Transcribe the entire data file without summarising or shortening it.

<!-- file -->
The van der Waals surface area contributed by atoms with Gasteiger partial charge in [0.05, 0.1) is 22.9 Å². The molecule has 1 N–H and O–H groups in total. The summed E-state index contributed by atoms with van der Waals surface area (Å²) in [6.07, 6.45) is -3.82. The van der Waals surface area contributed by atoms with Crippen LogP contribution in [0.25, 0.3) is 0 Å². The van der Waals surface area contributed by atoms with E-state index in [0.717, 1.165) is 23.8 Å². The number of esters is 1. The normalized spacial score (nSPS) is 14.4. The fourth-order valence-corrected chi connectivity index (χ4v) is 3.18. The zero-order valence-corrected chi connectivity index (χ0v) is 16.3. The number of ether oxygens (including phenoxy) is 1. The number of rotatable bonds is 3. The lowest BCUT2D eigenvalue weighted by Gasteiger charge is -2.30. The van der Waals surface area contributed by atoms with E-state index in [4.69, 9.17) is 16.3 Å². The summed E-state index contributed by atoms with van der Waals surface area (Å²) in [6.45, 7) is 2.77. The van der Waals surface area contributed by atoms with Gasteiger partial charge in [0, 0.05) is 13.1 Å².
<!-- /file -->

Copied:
The van der Waals surface area contributed by atoms with Gasteiger partial charge in [0.05, 0.1) is 22.9 Å². The molecule has 1 N–H and O–H groups in total. The summed E-state index contributed by atoms with van der Waals surface area (Å²) in [6.07, 6.45) is -3.82. The van der Waals surface area contributed by atoms with Crippen LogP contribution in [0.25, 0.3) is 0 Å². The van der Waals surface area contributed by atoms with E-state index in [0.717, 1.165) is 23.8 Å². The number of esters is 1. The normalized spacial score (nSPS) is 14.4. The fourth-order valence-corrected chi connectivity index (χ4v) is 3.18. The zero-order valence-corrected chi connectivity index (χ0v) is 16.3. The number of ether oxygens (including phenoxy) is 1. The number of rotatable bonds is 3. The lowest BCUT2D eigenvalue weighted by Gasteiger charge is -2.30. The van der Waals surface area contributed by atoms with E-state index in [4.69, 9.17) is 16.3 Å². The summed E-state index contributed by atoms with van der Waals surface area (Å²) in [6.45, 7) is 2.77. The van der Waals surface area contributed by atoms with Gasteiger partial charge in [0, 0.05) is 13.1 Å².